Holy Childhood Movement raising scholarship money for Sri Lankans orphaned in bombings

27 June 2019

Appears in: Archdiocesan News

The Easter bombings in Sri Lanka left the Pontifical Mission Societies in that country responsible for the safety, upbringing and education of 271 children who lost at least one parent to co-ordinated terrorist attacks on Christians and foreign tourists.

Through the Holy Child Movement, a division of the global Pontifical Mission Societies, Rev. Basil Rohan Fernando is trying to come up with scholarship money that can assure the sudden orphans of this past Easter will at least complete Grade 12.

“We want to help them to complete their studies, because there’s nobody (else to pay their school fees),” Fernando told Canadian Catholic News on a visit to Toronto.

The scholarship fund was established by Cardinal Malcolm Ranjith, archbishop of Colombo.

Rev. Basil Fernando

“It’s a long-term program. If a child is in Grade 2, he has to go up to Grade 12, so it’s a 10-year program,” Fernando said.

Contributions can be made here to the Holy Child Association, the Society of St. Peter the Apostle and Propagation of the Faith to support orphans and seminarians in Sri Lanka.

Fixing the damaged churches and taking care of the injured and orphans is a necessary step in response to the bombings that killed 258 people, including 45 foreign nationals in a storm of bombings across the island nation April 21.

On June 29, Edmonton’s Tamil community will be dedicating its annual Mass, celebrating Our Lady of Madu, to the victims of the bombings. The 7 p.m. Mass will be held at St. Thomas More church.

The shrine to Our Lady of Madu is the holiest Catholic shrine in Sri Lanka.

The bombers, claiming allegiance to the Islamic State, hit St. Anthony’s Shrine in the capital of Colombo, St. Sebastian’s Church in the heavily Catholic town of Negombo, and the Protestant Zion Church in the eastern, mainly Tamil town of Batticaloa.

In addition, they targeted Sri Lanka’s vital tourist industry by bombing four luxury hotels in Colombo. A housing complex in the suburb of Dematagoda was also bombed.

“I personally went to the place (St. Anthony’s Shrine) immediately after it happened,” said Fernando. “When you see that — the flesh is everywhere, you get the smell as you are just walking at a distance, you get the smell of the flesh, everywhere blood — you feel, this is our people. I’m a priest, so you feel that these are our people.”

Fernando takes pride in the calm and mostly peaceful reaction of the Catholic community under the leadership of Ranjith.

“The Catholic Church has to be strong enough to stand and to say no (to violence and retribution),” he said.

The role that priests and bishops have played in calling for dialogue and interfaith harmony after the bombings shows the need for more and better seminary training in Sri Lanka, said Fernando.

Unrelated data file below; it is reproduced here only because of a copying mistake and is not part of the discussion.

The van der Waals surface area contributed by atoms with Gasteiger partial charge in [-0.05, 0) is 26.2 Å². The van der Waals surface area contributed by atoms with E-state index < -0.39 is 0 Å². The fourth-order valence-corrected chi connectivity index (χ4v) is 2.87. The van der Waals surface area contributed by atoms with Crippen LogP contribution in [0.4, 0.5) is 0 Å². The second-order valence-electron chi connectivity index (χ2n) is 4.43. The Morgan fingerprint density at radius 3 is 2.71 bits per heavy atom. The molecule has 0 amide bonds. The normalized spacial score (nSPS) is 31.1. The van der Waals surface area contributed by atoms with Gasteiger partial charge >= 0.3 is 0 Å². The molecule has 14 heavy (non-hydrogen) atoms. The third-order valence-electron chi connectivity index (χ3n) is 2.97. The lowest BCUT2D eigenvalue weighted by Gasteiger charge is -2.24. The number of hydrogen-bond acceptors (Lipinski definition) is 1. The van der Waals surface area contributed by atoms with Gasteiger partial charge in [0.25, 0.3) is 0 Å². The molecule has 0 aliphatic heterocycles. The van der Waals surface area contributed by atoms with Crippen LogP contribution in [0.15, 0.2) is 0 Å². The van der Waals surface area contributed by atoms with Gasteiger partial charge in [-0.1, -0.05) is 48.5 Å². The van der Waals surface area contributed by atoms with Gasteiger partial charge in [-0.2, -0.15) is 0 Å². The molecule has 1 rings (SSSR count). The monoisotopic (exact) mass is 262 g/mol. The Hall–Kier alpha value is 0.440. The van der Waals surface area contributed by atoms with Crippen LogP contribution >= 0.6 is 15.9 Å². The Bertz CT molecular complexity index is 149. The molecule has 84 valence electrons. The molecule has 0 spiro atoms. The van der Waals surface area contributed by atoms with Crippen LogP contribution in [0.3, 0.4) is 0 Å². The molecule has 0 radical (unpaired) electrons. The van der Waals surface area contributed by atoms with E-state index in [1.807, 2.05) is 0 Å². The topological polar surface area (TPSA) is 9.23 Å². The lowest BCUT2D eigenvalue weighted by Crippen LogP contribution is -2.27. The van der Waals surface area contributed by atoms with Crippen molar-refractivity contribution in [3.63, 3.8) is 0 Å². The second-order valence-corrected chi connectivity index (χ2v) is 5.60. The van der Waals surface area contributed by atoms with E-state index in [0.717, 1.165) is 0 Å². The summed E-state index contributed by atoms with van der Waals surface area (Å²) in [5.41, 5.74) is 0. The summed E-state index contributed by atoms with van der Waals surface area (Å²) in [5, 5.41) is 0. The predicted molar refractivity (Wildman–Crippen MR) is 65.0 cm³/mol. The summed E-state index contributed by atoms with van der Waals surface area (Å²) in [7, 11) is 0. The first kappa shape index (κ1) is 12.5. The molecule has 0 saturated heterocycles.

Sri Lanka is going through a boom in vocations and struggling to house and educate all the would-be priests.

He is trying to raise money to fund a minor seminary in Trincomalee, renovate the minor seminary in Colombo and fund seminary education for poor seminarians who come to Colombo from smaller dioceses.

“The Catholic Church is playing a major role at the moment to bring peace and harmony in the country, to respect each other in their religious background, in their languages and the nation,” Fernando said.

In multi-ethnic and multi-religious Sri Lanka, the task of interfaith dialogue is a matter of nation building, according to Joseph Chandrakanthan, a sessional lecturer at St. Augustine’s Seminary in Toronto.

He believes the Catholic minority (about six per cent of Sri Lanka’s 23 million people) needs to do much more in a country where ethnic and religious identity trumps citizenship and gets in the way of democratic values.

“The Buddhist-Christian understanding and cordiality is at a surface level. There’s no depth to the relationship. There’s no deep interreligious dialogue,” he said.

Without serious interfaith dialogue, Chandrakanthan fears Catholics will play into the hands of a cynical political class that survives by playing religions and ethnic communities off against each other.

“They’re following the old British policy of divide and rule,” he said.
Fernando believes that at the level of ordinary citizens, Sri Lanka has already achieved harmony among its Hindu, Muslim, Buddhist and Christian populations.

“It’s true we don’t have a stable government — politically,” he said. “But apart from that, people were living in peace and harmony.”

For Sri Lanka’s Catholics, building a future means building Catholic institutions, particularly the institutions that will train the next generation of priests, Fernando said.

“We have a big mission to do in Sri Lanka,” he said. “We need priests. We need leaders. That is the main thing at the seminary.”